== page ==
Columns, Opinion

No Sugar, No Cream: Why Beyoncé is the queen

The best performer of this generation is Beyoncé. This is a fact. This is indisputable. There is no other artist who even comes near her level of perfection. She is beauty, grace and stamina beyond anything I could ever imagine.

Beyonce was the first Black woman ever to headline Coachella. Her set was nearly two hours, and she did not miss a note. She didn’t forget a dance move. She didn’t miss a step. She went through four costume changes and reminded us why her legion of irritating superfans — who call themselves the “BeyHive” — refer to Beyoncé as “Queen Bey.”

Beyoncé has blessed us with album after album of hits, excluding “I Am… Sasha Fierce” because that was one of the worst albums I’ve ever heard in my entire life. She led Destiny’s Child. She gave us the “uh oh.” She did Jay-Z a favor by marrying him and blessing him with forgiveness when he had the nerve to cheat on her.

She also gave us the phrase “top two and I ain’t number two,” which people have decided to abuse as much as they possibly can. She gave us her self-titled album “Beyoncé” and hours of extra content from concerts we couldn’t afford tickets to. I thought she couldn’t top the visuals of every song in “Lemonade” — then she headlined Coachella 2018.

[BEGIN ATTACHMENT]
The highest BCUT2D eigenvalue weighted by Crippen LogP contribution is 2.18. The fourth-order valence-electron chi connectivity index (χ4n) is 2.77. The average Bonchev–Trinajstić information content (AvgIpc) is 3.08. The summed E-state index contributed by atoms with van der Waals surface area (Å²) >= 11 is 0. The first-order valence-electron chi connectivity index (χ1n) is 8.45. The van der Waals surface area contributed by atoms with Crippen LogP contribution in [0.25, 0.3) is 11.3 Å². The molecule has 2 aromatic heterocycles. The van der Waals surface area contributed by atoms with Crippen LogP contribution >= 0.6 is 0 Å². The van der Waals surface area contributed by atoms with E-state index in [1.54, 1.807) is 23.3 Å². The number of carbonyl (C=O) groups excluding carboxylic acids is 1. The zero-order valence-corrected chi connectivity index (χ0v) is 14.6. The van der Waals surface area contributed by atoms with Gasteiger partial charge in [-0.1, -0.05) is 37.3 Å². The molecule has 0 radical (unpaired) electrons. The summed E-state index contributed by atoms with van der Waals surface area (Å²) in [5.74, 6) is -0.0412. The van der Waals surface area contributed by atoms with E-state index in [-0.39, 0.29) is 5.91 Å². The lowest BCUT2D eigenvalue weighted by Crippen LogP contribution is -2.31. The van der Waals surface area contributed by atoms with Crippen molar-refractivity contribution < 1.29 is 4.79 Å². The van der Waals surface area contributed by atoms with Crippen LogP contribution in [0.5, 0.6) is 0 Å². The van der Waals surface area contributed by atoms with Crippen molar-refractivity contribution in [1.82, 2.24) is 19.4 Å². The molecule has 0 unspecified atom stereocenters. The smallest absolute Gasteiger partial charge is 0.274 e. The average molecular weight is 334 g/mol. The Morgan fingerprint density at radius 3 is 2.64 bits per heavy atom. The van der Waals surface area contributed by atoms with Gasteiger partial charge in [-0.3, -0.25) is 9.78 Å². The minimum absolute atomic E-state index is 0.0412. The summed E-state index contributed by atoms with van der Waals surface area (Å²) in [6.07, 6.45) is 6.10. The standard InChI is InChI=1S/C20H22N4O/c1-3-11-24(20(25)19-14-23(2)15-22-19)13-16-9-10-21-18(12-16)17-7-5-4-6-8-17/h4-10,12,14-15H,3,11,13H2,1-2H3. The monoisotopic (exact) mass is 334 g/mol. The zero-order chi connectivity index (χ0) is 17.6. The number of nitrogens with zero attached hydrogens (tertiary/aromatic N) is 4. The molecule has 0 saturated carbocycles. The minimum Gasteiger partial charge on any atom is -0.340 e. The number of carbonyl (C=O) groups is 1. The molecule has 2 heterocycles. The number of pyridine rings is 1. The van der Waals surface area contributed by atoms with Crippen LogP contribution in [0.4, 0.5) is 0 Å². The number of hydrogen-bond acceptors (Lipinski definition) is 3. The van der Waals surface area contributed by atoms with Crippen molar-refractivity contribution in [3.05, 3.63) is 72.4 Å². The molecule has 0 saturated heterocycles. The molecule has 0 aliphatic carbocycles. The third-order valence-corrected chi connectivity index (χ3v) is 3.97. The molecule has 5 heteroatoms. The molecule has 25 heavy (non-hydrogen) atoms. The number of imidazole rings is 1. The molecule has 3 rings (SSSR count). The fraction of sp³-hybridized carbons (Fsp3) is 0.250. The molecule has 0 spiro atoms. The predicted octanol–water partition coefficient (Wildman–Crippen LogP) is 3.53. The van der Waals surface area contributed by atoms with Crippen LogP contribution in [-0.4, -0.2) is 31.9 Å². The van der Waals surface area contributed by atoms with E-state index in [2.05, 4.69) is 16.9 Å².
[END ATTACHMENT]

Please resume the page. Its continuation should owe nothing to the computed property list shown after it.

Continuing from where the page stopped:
Beyoncé’s performance at Coachella reminded me that she really is a master at her craft. She is both talented and hardworking — she has been working hard since she was young in order to be the best. She continues to have a humble attitude, which I simply cannot fathom. I know that if I had gone from having hits as the lead singer of Destiny’s Child to a ridiculously successful solo career, I wouldn’t be humble, so now, I make it my job to make sure everyone is aware of how truly great Beyoncé is.

After downloading Beyoncé’s entire Coachella performance (in a completely legal way), I spent every free second watching and rewatching, trying to understand how someone could be that otherworldly. Beyoncé is always compared to Michael Jackson for being the best performer ever, which is a valid argument, but Michael Jackson could not sing the way she does. His dancing was over the top at shows, but he was not expected to have perfect vocals. Beyoncé does both — flawlessly.

After her Coachella performance was live-streamed, a wave of Beyoncé haters (mixed with all the astonishment) turned to Twitter with ugly, hot takes about how she’s not actually talented. As much as I love saying controversial things and slandering things that really are good, I would never say anything about Beyoncé that isn’t in praise of her. I slander things I love all the time, but there is nothing Beyoncé deserves less than people calling her performances trash.

I’m tired of people saying that she’s overrated. There isn’t any aspect of being a singer that she doesn’t own. Thinking Beyoncé is overrated is not edgy or a personality trait. It’s just hateful.

I’ve been listening to Beyoncé music almost exclusively for over two weeks now, and it’s caused me to arrive at one conclusion: if ever I found out that God spent extra time making Beyoncé and neglected me for this reason, I would be even more thankful than I am now.

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